Light & Optics
November 12, 2012
Medical physicists can now measure breast density with two different x-ray energies, increasing risk assessment accuracy and reducing radiation exposure.
May 21, 2012
Physicists study lunar glow to monitor Earth's climate change.
May 14, 2012
A physicist has developed electronic sunglasses that blot out blinding spots of glare from the sun.
March 12, 2012
Civil and environmental engineers created a traffic application that uses GPS data from drivers’ cell phones to alert the public to current traffic conditions. Because so many phones come equipped with GPS technology, researchers were able to tap into it to track and more accurately gauge road congestion. The app is able to tell the user what time to leave his home and even how much gas will be saved by using alternate routes.
Deep Space Discoveries
February 13, 2012
Optical scientists designed a way to help small telescopes create sharper images. Because so many elements in the atmosphere, such as cloud cover, can interfere with your view of the night sky, scientists came up with a method that counters those effects. The method uses a system of lasers and cameras to indicate to a computer what shape the mirror should be to achieve a clearer view
Inside the NIH
November 21, 2011
Therapists Use New Therapy Systems to Help Disabled Get Most Effective Treatment
Electric Fish Orchestra
November 14, 2011
Biological Engineers, Visual Artists and Composers Make Beautiful Music Using a Choir of Fish
Melanoma in 3D
November 07, 2011
Biomedical Engineers Use New Imaging Technique to Find Cancer in the Body
October 03, 2011
A camera that can zoom without the typical oversized lens, inspired by the human eye, uses a curved, flexible lens to snap close-up pictures.
June 13, 2011
Chemists are using a special X-ray technology to uncover chemical clues to determine an art piece's authenticity.
X-Rays Uncover Past
April 11, 2011
Physicists used a special type of X-ray to read the lost writings of an ancient mathematician, found underneath the script of a monk who wrote on top of it.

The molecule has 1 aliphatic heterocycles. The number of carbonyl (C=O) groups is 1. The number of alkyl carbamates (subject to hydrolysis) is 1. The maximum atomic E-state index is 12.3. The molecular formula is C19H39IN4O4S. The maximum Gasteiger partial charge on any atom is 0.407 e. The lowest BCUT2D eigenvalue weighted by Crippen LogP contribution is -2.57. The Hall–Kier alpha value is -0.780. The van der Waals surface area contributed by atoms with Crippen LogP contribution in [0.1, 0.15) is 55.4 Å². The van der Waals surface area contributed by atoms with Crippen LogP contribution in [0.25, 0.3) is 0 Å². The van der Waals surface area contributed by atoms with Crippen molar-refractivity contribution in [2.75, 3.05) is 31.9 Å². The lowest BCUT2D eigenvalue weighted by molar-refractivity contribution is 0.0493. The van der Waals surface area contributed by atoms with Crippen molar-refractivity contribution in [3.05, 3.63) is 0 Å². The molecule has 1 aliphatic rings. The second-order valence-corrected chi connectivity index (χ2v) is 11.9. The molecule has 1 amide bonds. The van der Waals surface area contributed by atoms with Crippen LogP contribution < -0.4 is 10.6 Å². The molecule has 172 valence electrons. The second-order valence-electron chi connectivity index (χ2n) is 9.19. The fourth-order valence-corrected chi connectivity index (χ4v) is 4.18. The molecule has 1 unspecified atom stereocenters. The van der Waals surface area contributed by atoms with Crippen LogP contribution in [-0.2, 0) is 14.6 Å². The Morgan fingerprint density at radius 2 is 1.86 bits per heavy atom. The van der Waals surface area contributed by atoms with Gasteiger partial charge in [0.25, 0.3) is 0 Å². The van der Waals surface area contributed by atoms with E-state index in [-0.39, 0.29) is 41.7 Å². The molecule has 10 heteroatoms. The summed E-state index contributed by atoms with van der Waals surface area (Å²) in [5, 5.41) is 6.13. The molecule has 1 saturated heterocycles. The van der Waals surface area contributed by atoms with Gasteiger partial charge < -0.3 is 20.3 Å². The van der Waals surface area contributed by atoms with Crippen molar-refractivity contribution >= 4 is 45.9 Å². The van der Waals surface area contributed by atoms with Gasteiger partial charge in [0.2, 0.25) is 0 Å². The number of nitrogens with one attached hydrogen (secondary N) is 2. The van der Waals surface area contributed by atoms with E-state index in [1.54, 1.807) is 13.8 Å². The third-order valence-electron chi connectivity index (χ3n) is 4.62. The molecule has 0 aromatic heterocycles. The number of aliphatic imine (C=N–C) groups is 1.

Saving Lives: Detecting Lung Cancer Faster
March 28, 2011
Radiologists are using a new technology to find lung cancer earlier. Computer software can pinpoint areas of concern on a traditional X-ray. These areas can then be analyzed more closely by a doctor. Traditionally, lung cancer can evade detection because the ribs and blood vessels can obstruct the view in a chest X-ray. Studies have shown that the new technology can detect up to 50 percent of lung cancers that were missed in initial imaging, and early detection means a higher survival rate.
Lasers Defying Gravity
March 21, 2011
Optical physicists are working with lasers and metal to potentially change the way blood is drawn. By using a special laser, pulsing at extremely fast rates, scientists can change the surface of any metal. The newly etched metal enables liquid to flow uphill and spread out, against gravity. This means that a single drop of blood could be pulled to a diagnostic sensor, instead of drawing vials of blood. The technique can also make it easier to cool computers and allow them to work faster.
Biggest and Best 3D Imax
January 24, 2011
Scientists who used to study biology and chemistry are now explaining the science behind 3-D IMAX films, revealing what goes on behind the projector to create the effect viewers enjoy. Some impressive numbers surround these effects: IMAX screens are typically five to six stories in height and the films are so large they weigh 300 to 400 pounds each. To make the popping 3-D images, two reels of film are run through the projectors while viewers wear special glasses. The film strips are slightly offset, so they don't exactly line up with one another. The glasses pick up one reel in each lens, so the audience sees the created effect.
Lasers: Transforming Life
May 16, 2010
In this wonderful video produced by the Optical Society of America, NPR Science Friday's host, Ira Flatow describes how lasers are used in optical fiber communication, surgery and more.